Reflections from the Road: Conference on Native American Nutrition
As the Intertribal Agriculture Council Partnership Communications Intern working with National Farm to School Network, I recently had the opportunity to attend and present at the Fourth Annual Conference on Native American Nutrition in Mystic Lake, Minnesota. This is the only conference series in the world devoted to the food and nutrition of Indigenous Peoples. It brings together tribal officials, researchers, practitioners, funders and others to discuss the current state of Indigenous and academic scientific knowledge about Native nutrition, dietary health, and food science, and identify new areas of work. My role in helping co-lead a break out session titled “Farm to School as a Strategy for Advancing Food Sovereignty in Native Communities” with Alena Paisano, NFSN Program Manager, was certainly a profound learning and networking experience.
Our session focused on the ways that farm to school can be used as a strategy to decolonize our food system and take back our food sovereignty in Native communities. A key portion of our presentation also shared about the partnership between the National Farm to School Network and the Intertribal Agriculture Council that is helping to advance this work. In addition, NFSN’s recent Seed Change in Native Communities project was also discussed and these successes - which ranged all across Indian Country - were highlighted for audiences to view. In particular, we engaged with audience members from the Mala`ai Kula: Kaua`i Farm-to-School Pilot who participated in Seed Change to support an existing three-year pilot project to create a culturally relevant farm to school program at two Kaua`i schools. On Kaua`i, where 90 percent of food is imported, Mala`ai Kula helped students build a healthier relationship with traditional food systems through school gardens and locally-grown foods in school meals. I enjoyed seeing everyone come together in this space and share their farm to school experiences and knowledge.
In addition to helping facilitate our farm to school presentation, I experienced this conference as a first-time attendee. I am still in awe of the energy that this diverse group of individuals carried as we sat in general sessions. Some of my favorite moments from this conference included the keynote speech from Peggy Flanagan, Lieutenant Governor of Minnesota. Hearing from one of the highest-ranking Native American women in history was certainly empowering and hopeful. Lieutenant Governor Flanagan spoke of firsthand childhood experiences that included being a recipient of commodity foods and understanding the reality that individuals in these types of nutrition assistance programs face. Knowing that Native communities have her support in moving forward in the reach for food sovereignty is certainly exciting and opens an even wider expanse of opportunities for youth in farm to school.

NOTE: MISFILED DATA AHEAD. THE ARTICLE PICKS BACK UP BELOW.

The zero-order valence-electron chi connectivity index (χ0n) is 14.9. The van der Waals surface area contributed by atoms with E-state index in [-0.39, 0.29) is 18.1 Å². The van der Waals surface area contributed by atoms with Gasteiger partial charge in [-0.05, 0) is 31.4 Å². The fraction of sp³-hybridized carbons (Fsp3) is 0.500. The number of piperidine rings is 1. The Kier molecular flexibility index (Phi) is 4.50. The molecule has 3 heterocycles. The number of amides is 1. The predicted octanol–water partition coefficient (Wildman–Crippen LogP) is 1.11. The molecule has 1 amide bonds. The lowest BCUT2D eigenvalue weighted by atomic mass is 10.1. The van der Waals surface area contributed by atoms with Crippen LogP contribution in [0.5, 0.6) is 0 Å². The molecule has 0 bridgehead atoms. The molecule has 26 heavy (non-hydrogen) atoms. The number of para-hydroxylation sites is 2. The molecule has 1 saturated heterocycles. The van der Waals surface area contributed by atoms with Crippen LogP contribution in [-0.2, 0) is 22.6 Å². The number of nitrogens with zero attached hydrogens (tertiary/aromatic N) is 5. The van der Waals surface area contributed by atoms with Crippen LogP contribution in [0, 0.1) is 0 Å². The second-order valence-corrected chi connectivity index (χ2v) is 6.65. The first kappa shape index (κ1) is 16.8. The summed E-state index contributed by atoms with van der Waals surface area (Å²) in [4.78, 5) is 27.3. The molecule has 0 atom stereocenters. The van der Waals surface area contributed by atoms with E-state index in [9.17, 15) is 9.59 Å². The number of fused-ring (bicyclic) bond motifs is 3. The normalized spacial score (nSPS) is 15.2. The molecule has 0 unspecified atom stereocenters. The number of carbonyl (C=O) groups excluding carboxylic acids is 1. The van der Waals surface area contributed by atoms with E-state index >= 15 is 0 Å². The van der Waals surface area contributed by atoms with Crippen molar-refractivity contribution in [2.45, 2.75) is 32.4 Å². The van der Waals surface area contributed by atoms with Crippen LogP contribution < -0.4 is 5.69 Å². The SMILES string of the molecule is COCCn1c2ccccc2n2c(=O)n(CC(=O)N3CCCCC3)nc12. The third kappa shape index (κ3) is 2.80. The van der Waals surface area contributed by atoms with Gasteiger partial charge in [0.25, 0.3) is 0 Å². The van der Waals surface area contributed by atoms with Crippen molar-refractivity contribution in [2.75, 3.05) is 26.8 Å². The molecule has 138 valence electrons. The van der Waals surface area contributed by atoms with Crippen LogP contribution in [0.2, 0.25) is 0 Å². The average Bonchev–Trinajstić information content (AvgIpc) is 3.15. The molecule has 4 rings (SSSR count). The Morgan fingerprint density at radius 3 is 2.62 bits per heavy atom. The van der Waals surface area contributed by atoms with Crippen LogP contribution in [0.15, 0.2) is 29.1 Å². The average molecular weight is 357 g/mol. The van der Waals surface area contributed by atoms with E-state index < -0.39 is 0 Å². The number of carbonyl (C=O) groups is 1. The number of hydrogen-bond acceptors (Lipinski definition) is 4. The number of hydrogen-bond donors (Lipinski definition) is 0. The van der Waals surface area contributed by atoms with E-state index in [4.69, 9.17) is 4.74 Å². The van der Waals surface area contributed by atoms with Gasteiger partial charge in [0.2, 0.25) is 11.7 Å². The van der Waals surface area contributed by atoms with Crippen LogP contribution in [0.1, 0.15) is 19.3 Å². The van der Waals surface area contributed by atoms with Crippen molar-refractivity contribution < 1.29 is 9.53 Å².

In addition, through the keynote presentation of Sean Sherman, founder of The Sioux Chef, I learned a lot about the dynamics of Indigenous food systems and actions being taken to revitalize traditional diets on a larger scale. Farm to school is an approach that can help make this type of food revitalization more accessible to Native children because of the direct role that it plays in a child’s wellbeing and everyday life. Schools are institutions that serve as the foundation of a child’s knowledge, and that knowledge shouldn’t stop in the classroom. It should be carried into the cafeteria, as well. Mr. Sherman’s keynote presentation reminded us that in order to take back our food systems and revitalize those traditional diets, we first need to understand them. Farm to school is a way to bridge that gap between the classroom to the cafeteria and help establish traditional knowledge of food and nutrition at earlier ages. In addition, as a tribal member not currently residing on ancestral land, I enjoyed the discussions on access to traditional foods as an urban Native.
As an intern and someone pursuing post-secondary education in the agricultural science field, this conference was a definite experience of growth in knowledge, character, and leadership. I am looking forward to using this event as a milestone to look back on as my time working between the National Farm to School Network and Intertribal Agriculture Council Partnership continues.